[Neuroscience] Re: What exactly is "TD E/I-minimization"?

ian.vitro via neur-sci%40net.bio.net (by ian.vitro from gmail.com)
Sun Feb 18 10:53:03 EST 2007


Dude, the reflex arc that pulls your hand away from a hot stove is
wholly contained within your arm and spine. This is how it manages to
be so fast. Pain stimuli come into the spine through A-delta fibres,
this activates the motoneurons activating flexor muscles of your arm
and shoulder, and there is instant retraction. This shuts off the A-
delta fibres and therefore yor flexor stops flexing. No calculation of
optimal direction, no TD E/I BS - just activation of a flexor muscle
in a reflex loop about 2 metres long.

You actually pull your hand away from a hot stove before your brain
has even recieved any input whatsoever that something happened to your
hand.



On Feb 13, 9:34 pm, "Benjamin" <Benja... from verizon.net> wrote:
> "Radium" <gluceg... from excite.com> wrote in message
>
> news:1171341897.846128.222390 from h3g2000cwc.googlegroups.com...
>
> > Hi:
>
> > What exactly is "TD E/I-minimization"?
> > [...]
>
> "TD E/I" is shorthand for "the topologic-
> ally-distributed ratio of excitation to in-
> hibition."
>
> It's not yet generally accpted by my
> colleagues in Neuroscience, so don't
> use it as if its "accepted" fac, but I've
> Verified  that the only thing that nervous
> systems do is to 'strive', 'blindly' and
> automatically, to achieve TD E/I-min-
> imization.
>
> This being 'accomplished', to the de-
> gree that it is, a nervous system is
> able to direct the effectors of its host
> organism so that the host organism
> will manifest behavior that is 'appropri-
> ate 'within' external environment in
> which it 'momentarily' exists.
>
> To understand this requires some
> work, and it's best to start with simple
> cases -- like the problem of directing
> the motion of a hand and arm so that
> it 'moves away from' an environmental
> source of excessive-heat, such as a
> burner on a hot stove.
>
> There are sub-problems within the
> overall problem -- such as cases in
> which it is the receptors on the palm
> of one's hand that are activated by
> the heat.
>
> This can happen in infinite ways,
> depending upon how the hannd is
> oriented with respect to the source
> of heat.
>
> Palm-up, under it. Palm-down, over
> it. Etc., infinitely-variable.
>
> Yet there is always only one optimal
> direction in which it is 'appropriate'
> to activate the effectors to drive body
> [arm-hand] movement -- 'away from'
> the environmental source of heat.
>
> Nervous systems resolve this problem,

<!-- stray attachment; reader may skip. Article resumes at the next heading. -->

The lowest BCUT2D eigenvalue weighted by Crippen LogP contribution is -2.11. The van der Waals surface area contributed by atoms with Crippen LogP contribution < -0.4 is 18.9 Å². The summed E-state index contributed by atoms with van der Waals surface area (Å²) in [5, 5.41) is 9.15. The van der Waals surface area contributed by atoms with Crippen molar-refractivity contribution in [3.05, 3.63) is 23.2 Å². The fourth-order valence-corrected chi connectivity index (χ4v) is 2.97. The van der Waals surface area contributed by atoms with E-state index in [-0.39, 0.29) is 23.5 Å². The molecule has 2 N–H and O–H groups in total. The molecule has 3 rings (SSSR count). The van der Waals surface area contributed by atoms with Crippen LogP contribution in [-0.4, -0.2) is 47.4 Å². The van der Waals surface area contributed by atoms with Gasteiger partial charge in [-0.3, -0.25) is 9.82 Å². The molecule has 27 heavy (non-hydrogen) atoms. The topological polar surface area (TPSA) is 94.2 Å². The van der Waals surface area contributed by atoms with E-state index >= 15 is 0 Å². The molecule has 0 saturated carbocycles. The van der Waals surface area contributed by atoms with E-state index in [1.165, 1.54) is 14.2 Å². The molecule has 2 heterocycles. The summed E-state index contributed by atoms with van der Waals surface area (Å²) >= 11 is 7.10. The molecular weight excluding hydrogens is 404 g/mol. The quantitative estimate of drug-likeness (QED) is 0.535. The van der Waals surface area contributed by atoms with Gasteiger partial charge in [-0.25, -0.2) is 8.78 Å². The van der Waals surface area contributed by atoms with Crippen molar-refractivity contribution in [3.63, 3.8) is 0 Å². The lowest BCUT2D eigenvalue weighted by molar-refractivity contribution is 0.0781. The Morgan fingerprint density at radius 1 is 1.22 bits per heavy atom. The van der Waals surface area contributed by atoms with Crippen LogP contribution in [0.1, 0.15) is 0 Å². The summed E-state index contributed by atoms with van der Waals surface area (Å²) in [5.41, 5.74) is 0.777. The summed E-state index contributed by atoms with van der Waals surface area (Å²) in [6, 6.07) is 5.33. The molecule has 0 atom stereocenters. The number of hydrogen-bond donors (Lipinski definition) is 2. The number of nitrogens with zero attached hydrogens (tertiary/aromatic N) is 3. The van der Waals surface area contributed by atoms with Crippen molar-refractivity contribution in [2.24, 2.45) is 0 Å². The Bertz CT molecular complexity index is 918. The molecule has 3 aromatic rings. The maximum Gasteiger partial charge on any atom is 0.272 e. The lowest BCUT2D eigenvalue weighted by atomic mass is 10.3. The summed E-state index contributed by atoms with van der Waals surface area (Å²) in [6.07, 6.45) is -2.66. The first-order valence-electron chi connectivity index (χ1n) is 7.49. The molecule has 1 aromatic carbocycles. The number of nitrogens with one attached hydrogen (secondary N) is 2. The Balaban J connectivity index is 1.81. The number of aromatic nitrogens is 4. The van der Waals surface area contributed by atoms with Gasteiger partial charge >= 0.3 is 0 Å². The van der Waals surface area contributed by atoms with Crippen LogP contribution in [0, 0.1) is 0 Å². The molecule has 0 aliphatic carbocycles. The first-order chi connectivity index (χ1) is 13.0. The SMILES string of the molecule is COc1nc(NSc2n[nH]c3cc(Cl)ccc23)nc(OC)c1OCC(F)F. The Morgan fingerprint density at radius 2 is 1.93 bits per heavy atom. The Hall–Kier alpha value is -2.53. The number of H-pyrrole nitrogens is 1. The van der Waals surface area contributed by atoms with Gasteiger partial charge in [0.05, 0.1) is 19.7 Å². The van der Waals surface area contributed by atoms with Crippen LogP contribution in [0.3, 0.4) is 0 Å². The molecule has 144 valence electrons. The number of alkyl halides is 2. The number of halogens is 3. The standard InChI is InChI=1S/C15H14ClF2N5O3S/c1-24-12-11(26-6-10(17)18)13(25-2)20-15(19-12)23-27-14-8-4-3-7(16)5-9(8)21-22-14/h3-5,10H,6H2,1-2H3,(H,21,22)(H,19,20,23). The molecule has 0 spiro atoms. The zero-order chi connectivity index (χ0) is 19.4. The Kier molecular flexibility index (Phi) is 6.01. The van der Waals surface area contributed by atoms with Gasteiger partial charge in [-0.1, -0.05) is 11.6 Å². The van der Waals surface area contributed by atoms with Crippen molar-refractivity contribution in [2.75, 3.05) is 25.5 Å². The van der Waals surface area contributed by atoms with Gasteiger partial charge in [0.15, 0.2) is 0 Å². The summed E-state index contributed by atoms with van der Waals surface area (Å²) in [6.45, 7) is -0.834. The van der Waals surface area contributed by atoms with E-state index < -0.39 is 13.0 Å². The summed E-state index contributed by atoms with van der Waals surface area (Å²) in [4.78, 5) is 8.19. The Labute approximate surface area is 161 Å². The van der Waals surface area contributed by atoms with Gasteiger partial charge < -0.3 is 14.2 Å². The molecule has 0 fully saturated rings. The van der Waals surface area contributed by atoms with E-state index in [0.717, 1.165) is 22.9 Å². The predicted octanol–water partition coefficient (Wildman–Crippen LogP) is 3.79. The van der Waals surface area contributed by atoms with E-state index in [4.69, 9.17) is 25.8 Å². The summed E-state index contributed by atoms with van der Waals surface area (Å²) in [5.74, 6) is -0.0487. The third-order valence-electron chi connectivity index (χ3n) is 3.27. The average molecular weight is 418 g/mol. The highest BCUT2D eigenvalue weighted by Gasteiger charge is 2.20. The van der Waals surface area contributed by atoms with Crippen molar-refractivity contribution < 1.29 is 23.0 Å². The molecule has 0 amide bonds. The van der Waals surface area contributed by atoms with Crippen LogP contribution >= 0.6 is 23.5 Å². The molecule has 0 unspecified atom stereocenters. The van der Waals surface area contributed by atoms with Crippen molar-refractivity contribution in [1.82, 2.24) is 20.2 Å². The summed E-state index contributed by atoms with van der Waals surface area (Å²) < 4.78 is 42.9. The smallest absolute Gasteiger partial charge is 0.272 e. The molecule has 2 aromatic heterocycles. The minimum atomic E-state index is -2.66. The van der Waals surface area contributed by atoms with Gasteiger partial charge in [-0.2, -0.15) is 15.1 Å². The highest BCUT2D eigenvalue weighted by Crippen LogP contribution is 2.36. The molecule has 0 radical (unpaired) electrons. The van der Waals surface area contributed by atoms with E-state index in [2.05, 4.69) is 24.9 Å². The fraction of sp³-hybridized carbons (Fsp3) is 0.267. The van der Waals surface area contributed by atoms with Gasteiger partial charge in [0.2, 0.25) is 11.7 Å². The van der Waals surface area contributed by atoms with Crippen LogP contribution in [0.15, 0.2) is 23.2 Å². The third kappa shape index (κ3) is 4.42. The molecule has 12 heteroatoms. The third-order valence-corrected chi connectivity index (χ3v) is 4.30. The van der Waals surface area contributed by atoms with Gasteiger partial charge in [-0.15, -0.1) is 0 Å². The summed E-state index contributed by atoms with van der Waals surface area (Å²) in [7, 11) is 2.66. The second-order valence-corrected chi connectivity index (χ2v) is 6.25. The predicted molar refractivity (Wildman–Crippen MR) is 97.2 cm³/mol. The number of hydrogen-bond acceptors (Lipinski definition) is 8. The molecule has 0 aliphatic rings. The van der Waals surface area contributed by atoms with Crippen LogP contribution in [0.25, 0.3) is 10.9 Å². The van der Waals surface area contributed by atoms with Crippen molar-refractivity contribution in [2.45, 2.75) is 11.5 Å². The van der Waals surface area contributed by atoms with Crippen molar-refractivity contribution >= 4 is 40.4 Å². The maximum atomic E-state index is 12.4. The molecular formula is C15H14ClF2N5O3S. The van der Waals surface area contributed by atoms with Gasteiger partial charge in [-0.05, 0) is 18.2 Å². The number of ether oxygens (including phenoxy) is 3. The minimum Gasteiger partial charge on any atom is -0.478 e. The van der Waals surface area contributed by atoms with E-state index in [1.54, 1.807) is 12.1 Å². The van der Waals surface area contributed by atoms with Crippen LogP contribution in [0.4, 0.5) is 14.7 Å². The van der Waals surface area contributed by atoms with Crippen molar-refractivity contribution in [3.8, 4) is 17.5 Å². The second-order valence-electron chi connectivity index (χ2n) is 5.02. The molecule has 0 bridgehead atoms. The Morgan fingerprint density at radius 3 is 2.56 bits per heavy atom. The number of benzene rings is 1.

> which, although it is relatively-simple,
> is still infinitely-large in scope, in milli-
> 'second' 'time'-frame.
>
> Which is spectacular information-
> processing power.
>
> Nervous systems do this spectacular
> information-processing by doing only
> one thing -- minimizing the topologic-
> ally-distributed ratios of excitation to
> inhibition that are occurring 'within'
> them.
>
> [With respect to the "sub-problem",
> above, it's resolution occurs  mainly
> as a function of the inferior olivary
> nucleus' interaction with the cerebellum.
>
> The inferior olive is a "crumpled-bag"
> nucleus, in which fibers coming and
> going are distributed 'on the surface
> of' the "crumpled bag", which enables
> an orderly "translation" of inputs from
> the joint receptors into a literally math-
> ematical translation of directions,
> which translation "instructs" the cere-
> bellum with respect to "the" 'appropri-
> ate direction in which to apply it's tot-
> ally-inhibitory activation.
>
> Which results in TD E/I-minimization
> with respect to "the problem", and
> which 'moves' one's hand 'away from'
> the hot stove, typically, before one's
> hand is substantially "burned".
>
> Everything else that occurs 'within'
> nervous systems is exactly analogous
> to the above, but, most often, the 'same'
> stuff happens in extremely-more-com-
> plex ways.
>
> All nervous systems do is TD E/I-
> minimization.
>
> Why all of this matters is that, because
> all nervous systems do is TD E/I-min-
> imization, nervous systems tend, strongly,
> to converge upon TD E/I-minimizations
> that are correlated with the mere hap-
> penstance of individually-unique ex-
> perience because this or that is merely
> experienced more frequently.
>
> But, because all that nervous systems
> do is TD E/I-minimization, two people
> whose nervous systems have con-
> verged upon TD E/I-minimization 'with-
> in' two different environments will ex-
> perience each other as sources of TD
> E/I(up), which, because the only thing
> that nervous systems [innately] do is
> TD E/I-minimization, will result in af-
> fect being aligned in 'inverse' ways
> between the two individuals and they
> will experience each other as being
> 'bad', or as 'enemies', when the only
> thing that's actually in the mix is that
> the individuals' nervous systems have
> converged upon TD E/I-minimization
> with respect to different environmental
> inputs.
>
> Neither is 'bad', or an 'enemy'.
>
> The only thing that's 'broken' in-there
> is that there's been no generalized
> understanding that the only thing
> that nervous systems do is TD E/I-min-
> imization.
>
> Folks Kill, and otherwise ravage, one
> another be-cause this one thing has
> not been generally-comprehended.
>
> That's why understanding TD E/I-min-
> imization matters.
>
> [BTW, an understanding of TD E/I-min-
> imization has huge usefulness in the
> martial arts [as well as all other forms
> of "Athletic" optimization of 'instantan-
> eous' effector-activation.]
>
> Sinec you asked :-]
>
> k. p. collins




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